Warning: Spoilers ahead.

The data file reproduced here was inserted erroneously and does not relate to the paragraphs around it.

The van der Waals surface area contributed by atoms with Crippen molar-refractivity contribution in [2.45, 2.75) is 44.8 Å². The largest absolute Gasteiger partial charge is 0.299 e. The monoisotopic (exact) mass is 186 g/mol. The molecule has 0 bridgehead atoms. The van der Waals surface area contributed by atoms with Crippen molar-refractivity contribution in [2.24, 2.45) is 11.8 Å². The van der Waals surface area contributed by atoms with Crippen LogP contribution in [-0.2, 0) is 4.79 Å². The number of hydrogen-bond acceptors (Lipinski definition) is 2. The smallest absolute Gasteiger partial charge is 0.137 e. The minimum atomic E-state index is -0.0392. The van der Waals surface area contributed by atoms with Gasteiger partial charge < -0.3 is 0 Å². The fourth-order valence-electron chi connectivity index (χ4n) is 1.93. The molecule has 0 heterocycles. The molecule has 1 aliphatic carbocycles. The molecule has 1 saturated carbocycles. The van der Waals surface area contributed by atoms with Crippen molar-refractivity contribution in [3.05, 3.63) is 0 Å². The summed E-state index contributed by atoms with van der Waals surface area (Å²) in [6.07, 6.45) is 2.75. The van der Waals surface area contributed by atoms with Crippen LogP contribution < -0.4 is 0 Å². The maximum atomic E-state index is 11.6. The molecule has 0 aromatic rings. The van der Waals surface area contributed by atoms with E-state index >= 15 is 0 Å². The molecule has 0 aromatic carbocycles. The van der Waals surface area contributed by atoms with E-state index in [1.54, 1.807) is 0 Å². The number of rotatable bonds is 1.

When Veronica Roth’s Divergent hit shelves in 2011, it was a breakout success. Publisher’s Weekly called the book “edgy” and “definitely not for the fainthearted.” Told from the point of view of a heroine named Tris, it is the first installment in a trilogy about a postapocalyptic society that has been divided into factions based on its civilians’ dominant personality traits. Many critics and fans hailed Divergent as the successor to Suzanne Collins’ Hunger Games saga, which debuted in 2008. “For those who loved The Hunger Games and are willing to brave the sometimes sadistic tests of strength and courage Tris must endure, the reward is a memorable, unpredictable journey from which it is nearly impossible to turn away,” the review in Publisher’s Weekly concluded. Divergent was part of a wave of young adult novels set in dystopian futures that followed the Hunger Games craze of the late aughts. Like Collins' saga, Divergent was adapted for the big screen. These trilogies make obvious fodder for movie adaptations. Fans anxiously await to find out who’ll be cast in as the beloved characters. Will the actress chosen to play the heroine fit the picture they'd always imagined? Will the big-screen version do justice to the original book? On the other side of the equation, many of the actresses circling these roles feel nervous about signing onto them. It means giving up several years of their lives, since the three books usually end up becoming four movies so that studios can milk as much money as possible out of the franchise. It also means the actress will be subject to constant criticism from fans who aren’t happy with her casting. When Jennifer Lawrence beat out a reported 1,600 other actresses for the role of 16-year-old Katniss Everdeen in The Hunger Games, devotees erupted that at 20, she was too old for the role, and that her hair and eyes were the wrong color. Perhaps in response to the outcry (or to assuage fans’ fears), Hunger Games director Gary Ross gave a very even-handed interview to Entertainment Weekly in which he referred to choosing Lawrence as “the easiest casting decision I ever made in my life.” Ross also reported that author Suzanne Collins “saw every audition” and was also on board with Lawrence. Fans came around, too: The first installment of The Hunger Games grossed a total of $408 million at the box office. When Shailene Woodley was debating whether or not to take the lead role of Beatrice “Tris” Prior in the Divergent films, she reached out to Jennifer Lawrence for advice, aware of what Lawrence went through both before and after playing Katniss. Prior to Divergent, Woodley had mostly appeared in smaller-budget indie films. She earned rave reviews and a Golden Globe nomination for Best Supporting Actress for 2012’s The Descendants. That same year, she filmed the excellent coming-of-age movie The Spectacular Now.